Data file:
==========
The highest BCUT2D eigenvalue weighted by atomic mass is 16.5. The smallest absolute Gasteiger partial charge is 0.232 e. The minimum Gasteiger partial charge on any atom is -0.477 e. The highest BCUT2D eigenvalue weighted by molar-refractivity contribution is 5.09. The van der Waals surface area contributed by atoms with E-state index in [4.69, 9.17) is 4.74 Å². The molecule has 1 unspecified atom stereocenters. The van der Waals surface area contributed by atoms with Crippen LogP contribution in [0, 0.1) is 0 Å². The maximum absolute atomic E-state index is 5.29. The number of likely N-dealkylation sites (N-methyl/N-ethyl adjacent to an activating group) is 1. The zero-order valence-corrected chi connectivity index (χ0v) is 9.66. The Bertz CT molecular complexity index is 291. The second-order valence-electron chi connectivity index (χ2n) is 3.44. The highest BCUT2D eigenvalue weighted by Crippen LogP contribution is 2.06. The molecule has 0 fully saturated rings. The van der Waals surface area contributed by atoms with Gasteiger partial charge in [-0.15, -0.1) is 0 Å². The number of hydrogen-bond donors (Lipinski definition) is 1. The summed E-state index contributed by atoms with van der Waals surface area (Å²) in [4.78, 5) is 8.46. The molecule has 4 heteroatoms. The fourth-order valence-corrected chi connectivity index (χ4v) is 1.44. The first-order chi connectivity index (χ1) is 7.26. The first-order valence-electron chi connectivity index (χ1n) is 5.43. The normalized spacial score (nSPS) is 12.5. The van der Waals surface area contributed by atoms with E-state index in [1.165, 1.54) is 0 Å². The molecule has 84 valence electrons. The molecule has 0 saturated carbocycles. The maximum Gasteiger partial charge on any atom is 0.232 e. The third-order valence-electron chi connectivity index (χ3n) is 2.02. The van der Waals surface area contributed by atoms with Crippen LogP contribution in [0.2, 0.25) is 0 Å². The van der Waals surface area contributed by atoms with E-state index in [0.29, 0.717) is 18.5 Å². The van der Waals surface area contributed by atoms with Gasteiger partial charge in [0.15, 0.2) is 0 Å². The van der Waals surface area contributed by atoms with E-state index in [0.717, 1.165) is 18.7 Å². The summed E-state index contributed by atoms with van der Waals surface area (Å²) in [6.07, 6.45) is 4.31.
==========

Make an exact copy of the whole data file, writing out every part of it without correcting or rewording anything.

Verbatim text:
The highest BCUT2D eigenvalue weighted by atomic mass is 16.5. The smallest absolute Gasteiger partial charge is 0.232 e. The minimum Gasteiger partial charge on any atom is -0.477 e. The highest BCUT2D eigenvalue weighted by molar-refractivity contribution is 5.09. The van der Waals surface area contributed by atoms with E-state index in [4.69, 9.17) is 4.74 Å². The molecule has 1 unspecified atom stereocenters. The van der Waals surface area contributed by atoms with Crippen LogP contribution in [0, 0.1) is 0 Å². The maximum absolute atomic E-state index is 5.29. The number of likely N-dealkylation sites (N-methyl/N-ethyl adjacent to an activating group) is 1. The zero-order valence-corrected chi connectivity index (χ0v) is 9.66. The Bertz CT molecular complexity index is 291. The second-order valence-electron chi connectivity index (χ2n) is 3.44. The highest BCUT2D eigenvalue weighted by Crippen LogP contribution is 2.06. The molecule has 0 fully saturated rings. The van der Waals surface area contributed by atoms with Gasteiger partial charge in [-0.15, -0.1) is 0 Å². The number of hydrogen-bond donors (Lipinski definition) is 1. The summed E-state index contributed by atoms with van der Waals surface area (Å²) in [4.78, 5) is 8.46. The molecule has 4 heteroatoms. The fourth-order valence-corrected chi connectivity index (χ4v) is 1.44. The first-order chi connectivity index (χ1) is 7.26. The first-order valence-electron chi connectivity index (χ1n) is 5.43. The normalized spacial score (nSPS) is 12.5. The van der Waals surface area contributed by atoms with E-state index in [1.165, 1.54) is 0 Å². The molecule has 84 valence electrons. The molecule has 0 saturated carbocycles. The maximum Gasteiger partial charge on any atom is 0.232 e. The third-order valence-electron chi connectivity index (χ3n) is 2.02. The van der Waals surface area contributed by atoms with Crippen LogP contribution in [0.2, 0.25) is 0 Å². The van der Waals surface area contributed by atoms with E-state index in [0.29, 0.717) is 18.5 Å². The van der Waals surface area contributed by atoms with Gasteiger partial charge in [0.15, 0.2) is 0 Å². The van der Waals surface area contributed by atoms with E-state index in [0.717, 1.165) is 18.7 Å². The summed E-state index contributed by atoms with van der Waals surface area (Å²) in [6.07, 6.45) is 4.31.